Petition to save the Art History MA program at the National University of Arts, Bucharest

Dear colleagues (with apologies for cross-posting),

Please consider reading and signing this petition to help save the Art History MA program “Visual and Curatorial Studies” at the National University of Arts, Bucharest, Romania.

On March 23, 2022, the Senate of the National University of Arts in Bucharest voted to discontinue the MA program “Visual and Curatorial Studies,” the only program with this profile within the University, and the only MA program of the Department of History and Theory of Art. This program is the oldest art history MA program in Romania, with graduates numbering many distinguished figures that act today as important members of the cultural and scholarly communities.

Art history is already a small and relatively “young” field of study in Romania, so removing this program is an awful decision, especially in this moment in time. I am helping my colleagues in Bucharest bring international attention to this issue in the hopes of having the decision revoked. We have set up a petition with more details here:

Thank you for your time and consideration!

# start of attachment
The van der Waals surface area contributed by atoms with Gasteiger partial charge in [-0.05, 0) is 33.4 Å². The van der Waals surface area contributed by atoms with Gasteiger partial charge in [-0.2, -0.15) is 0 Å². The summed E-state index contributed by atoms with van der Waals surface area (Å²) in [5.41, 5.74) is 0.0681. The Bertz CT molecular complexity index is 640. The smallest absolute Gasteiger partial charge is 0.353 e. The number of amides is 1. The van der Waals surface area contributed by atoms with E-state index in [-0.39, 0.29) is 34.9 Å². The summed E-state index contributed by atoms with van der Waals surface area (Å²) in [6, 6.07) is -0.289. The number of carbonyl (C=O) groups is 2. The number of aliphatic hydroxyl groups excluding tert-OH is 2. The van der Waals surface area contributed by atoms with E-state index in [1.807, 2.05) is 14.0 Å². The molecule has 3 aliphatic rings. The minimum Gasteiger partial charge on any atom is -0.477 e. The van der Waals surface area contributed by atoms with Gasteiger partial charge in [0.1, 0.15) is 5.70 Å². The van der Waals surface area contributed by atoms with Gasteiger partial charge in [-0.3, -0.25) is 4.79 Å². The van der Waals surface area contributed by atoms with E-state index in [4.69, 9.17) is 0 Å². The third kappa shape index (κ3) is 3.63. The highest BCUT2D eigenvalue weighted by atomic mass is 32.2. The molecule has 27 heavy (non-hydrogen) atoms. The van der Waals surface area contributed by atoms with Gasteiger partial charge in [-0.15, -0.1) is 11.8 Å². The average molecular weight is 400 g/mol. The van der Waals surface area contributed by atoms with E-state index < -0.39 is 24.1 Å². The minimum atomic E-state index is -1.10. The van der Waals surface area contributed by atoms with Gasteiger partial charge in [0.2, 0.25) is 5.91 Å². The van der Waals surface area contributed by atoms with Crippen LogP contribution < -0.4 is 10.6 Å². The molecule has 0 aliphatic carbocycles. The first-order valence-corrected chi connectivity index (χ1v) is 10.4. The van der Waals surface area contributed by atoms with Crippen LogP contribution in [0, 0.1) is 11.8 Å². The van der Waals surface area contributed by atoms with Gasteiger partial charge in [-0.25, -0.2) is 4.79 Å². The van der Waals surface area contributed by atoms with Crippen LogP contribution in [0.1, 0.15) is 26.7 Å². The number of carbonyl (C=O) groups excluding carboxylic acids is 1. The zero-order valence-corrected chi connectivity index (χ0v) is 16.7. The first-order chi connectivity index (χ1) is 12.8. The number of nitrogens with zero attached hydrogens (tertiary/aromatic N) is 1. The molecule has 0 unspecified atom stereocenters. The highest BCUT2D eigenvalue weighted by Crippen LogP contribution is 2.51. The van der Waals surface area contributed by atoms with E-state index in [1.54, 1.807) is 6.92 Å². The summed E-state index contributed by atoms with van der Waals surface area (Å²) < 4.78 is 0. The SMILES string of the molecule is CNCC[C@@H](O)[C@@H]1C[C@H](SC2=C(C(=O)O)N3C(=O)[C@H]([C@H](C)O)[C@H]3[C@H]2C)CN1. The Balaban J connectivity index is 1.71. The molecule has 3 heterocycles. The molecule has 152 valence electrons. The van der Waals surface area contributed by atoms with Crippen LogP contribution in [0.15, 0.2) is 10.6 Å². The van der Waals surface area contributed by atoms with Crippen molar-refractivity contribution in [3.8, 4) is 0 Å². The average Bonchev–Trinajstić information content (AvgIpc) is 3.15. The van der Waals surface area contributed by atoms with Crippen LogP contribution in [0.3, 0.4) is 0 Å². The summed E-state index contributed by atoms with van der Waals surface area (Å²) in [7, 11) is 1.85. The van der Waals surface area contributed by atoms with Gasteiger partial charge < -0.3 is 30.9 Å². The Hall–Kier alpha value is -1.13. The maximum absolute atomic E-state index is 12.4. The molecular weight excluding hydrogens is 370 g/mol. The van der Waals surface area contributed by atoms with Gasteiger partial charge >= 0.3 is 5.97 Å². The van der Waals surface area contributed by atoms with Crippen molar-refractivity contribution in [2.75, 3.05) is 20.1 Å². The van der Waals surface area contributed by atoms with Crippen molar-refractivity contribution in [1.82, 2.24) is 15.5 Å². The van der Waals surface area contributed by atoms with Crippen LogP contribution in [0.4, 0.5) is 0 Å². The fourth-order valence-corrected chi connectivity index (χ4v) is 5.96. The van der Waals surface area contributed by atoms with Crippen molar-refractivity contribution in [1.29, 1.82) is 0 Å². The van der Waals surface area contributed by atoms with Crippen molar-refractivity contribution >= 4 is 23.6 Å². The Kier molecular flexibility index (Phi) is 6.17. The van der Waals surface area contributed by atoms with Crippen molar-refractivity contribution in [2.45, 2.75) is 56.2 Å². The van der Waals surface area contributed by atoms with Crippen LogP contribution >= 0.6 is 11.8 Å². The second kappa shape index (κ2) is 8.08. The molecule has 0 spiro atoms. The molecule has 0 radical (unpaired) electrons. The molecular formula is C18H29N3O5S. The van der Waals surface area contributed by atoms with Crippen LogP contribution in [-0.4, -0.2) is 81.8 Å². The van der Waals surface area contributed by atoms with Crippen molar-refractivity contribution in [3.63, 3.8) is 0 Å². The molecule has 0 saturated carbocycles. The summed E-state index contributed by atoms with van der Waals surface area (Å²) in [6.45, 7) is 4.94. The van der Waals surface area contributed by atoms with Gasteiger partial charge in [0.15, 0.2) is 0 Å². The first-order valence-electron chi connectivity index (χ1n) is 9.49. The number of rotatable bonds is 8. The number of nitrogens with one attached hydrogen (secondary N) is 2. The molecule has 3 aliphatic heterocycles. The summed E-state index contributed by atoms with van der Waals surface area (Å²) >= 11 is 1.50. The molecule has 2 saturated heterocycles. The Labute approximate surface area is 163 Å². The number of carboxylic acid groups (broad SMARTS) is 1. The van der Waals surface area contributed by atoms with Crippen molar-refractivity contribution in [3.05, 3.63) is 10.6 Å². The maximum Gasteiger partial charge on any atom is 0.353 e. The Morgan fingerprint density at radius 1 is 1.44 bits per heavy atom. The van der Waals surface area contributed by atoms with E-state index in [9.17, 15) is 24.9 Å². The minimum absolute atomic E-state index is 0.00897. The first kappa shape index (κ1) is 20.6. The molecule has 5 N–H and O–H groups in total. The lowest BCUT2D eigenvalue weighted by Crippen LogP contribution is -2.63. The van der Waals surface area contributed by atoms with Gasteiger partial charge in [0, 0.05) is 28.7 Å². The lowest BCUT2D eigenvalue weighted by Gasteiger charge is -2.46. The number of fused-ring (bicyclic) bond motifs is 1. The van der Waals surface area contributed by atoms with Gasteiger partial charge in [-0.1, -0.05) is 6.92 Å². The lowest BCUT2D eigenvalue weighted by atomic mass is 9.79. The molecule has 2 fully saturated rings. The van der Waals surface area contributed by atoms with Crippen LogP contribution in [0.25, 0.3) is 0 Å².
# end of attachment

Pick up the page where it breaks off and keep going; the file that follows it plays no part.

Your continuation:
Best wishes,

Alice Isabella Sullivan, PhD
Assistant Professor of Medieval Art and Architecture
Department of the History of Art and Architecture
Neubauer Faculty Fellow, 2021-2022
Tufts University | 11 Talbot Ave | Medford, MA 02155

Statement on the Past and Present of Ukraine and its Cultural Heritage – from the ICMA and BSANA

As scholarly organizations devoted to the study and preservation of the cultural heritage of the Middle Ages, the International Center of Medieval Art (ICMA) and the Byzantine Studies Association of North America (BSANA) deplore the Russian attacks on Ukraine and the continuing threat to human life, artistic treasures, and cultural heritage. We object strongly to the statements of the President of the Russian Federation, V. V. Putin, published in his July 2021 essay entitled “On the Historical Unity of Russians and Ukrainians.” While the title ostensibly conveys fraternity, the real aim of Putin’s essay was to delegitimize Ukraine as a country. This has been part of Russia’s ongoing attempts to falsify Ukrainian history and reclaim its sites and monuments. Putin has made a tendentious case that Moscow is the legitimate heir to the medieval polity of Kyivan Rus’, “continuing the tradition of ancient Russian statehood,” whereas the Ukrainian nation is the product of various “distorting” influences emerging from the West. Putin’s speech of February 21, 2022 further declared that Ukraine had no legitimacy as a nation-state, and laid claim to its cultural heritage as “an inalienable part of our [the Russian Federation’s] own history, culture and spiritual space.” While the history of Ukraine is integral to Russia’s territorial, spiritual, and ideological identity, Ukraine’s identity is not reducible to being a precursor to Russia. Ukraine’s unique history, art, and culture should be acknowledged, respected, and protected in these troubling times.